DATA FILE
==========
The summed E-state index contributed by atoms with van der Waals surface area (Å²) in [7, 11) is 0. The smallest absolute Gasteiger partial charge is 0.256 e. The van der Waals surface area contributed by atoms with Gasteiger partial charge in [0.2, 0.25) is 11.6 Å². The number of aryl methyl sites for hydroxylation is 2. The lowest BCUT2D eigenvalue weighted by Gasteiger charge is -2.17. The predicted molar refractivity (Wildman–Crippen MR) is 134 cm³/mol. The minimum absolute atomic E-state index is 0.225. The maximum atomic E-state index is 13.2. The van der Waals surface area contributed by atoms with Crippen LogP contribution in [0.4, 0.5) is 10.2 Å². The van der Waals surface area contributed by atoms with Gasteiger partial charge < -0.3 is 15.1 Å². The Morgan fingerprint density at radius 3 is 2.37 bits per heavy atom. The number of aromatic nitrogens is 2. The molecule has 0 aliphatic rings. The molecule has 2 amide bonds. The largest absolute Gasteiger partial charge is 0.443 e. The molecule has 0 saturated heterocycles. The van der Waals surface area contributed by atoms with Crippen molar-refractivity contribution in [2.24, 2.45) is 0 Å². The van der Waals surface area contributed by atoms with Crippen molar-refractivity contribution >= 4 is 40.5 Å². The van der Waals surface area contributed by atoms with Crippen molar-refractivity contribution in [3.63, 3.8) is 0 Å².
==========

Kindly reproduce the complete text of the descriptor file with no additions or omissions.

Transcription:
The summed E-state index contributed by atoms with van der Waals surface area (Å²) in [7, 11) is 0. The smallest absolute Gasteiger partial charge is 0.256 e. The van der Waals surface area contributed by atoms with Gasteiger partial charge in [0.2, 0.25) is 11.6 Å². The number of aryl methyl sites for hydroxylation is 2. The lowest BCUT2D eigenvalue weighted by Gasteiger charge is -2.17. The predicted molar refractivity (Wildman–Crippen MR) is 134 cm³/mol. The minimum absolute atomic E-state index is 0.225. The maximum atomic E-state index is 13.2. The van der Waals surface area contributed by atoms with Crippen LogP contribution in [0.4, 0.5) is 10.2 Å². The van der Waals surface area contributed by atoms with Gasteiger partial charge < -0.3 is 15.1 Å². The Morgan fingerprint density at radius 3 is 2.37 bits per heavy atom. The number of aromatic nitrogens is 2. The molecule has 0 aliphatic rings. The molecule has 2 amide bonds. The largest absolute Gasteiger partial charge is 0.443 e. The molecule has 0 saturated heterocycles. The van der Waals surface area contributed by atoms with Crippen molar-refractivity contribution in [2.24, 2.45) is 0 Å². The van der Waals surface area contributed by atoms with Crippen molar-refractivity contribution >= 4 is 40.5 Å². The van der Waals surface area contributed by atoms with Crippen molar-refractivity contribution in [3.63, 3.8) is 0 Å².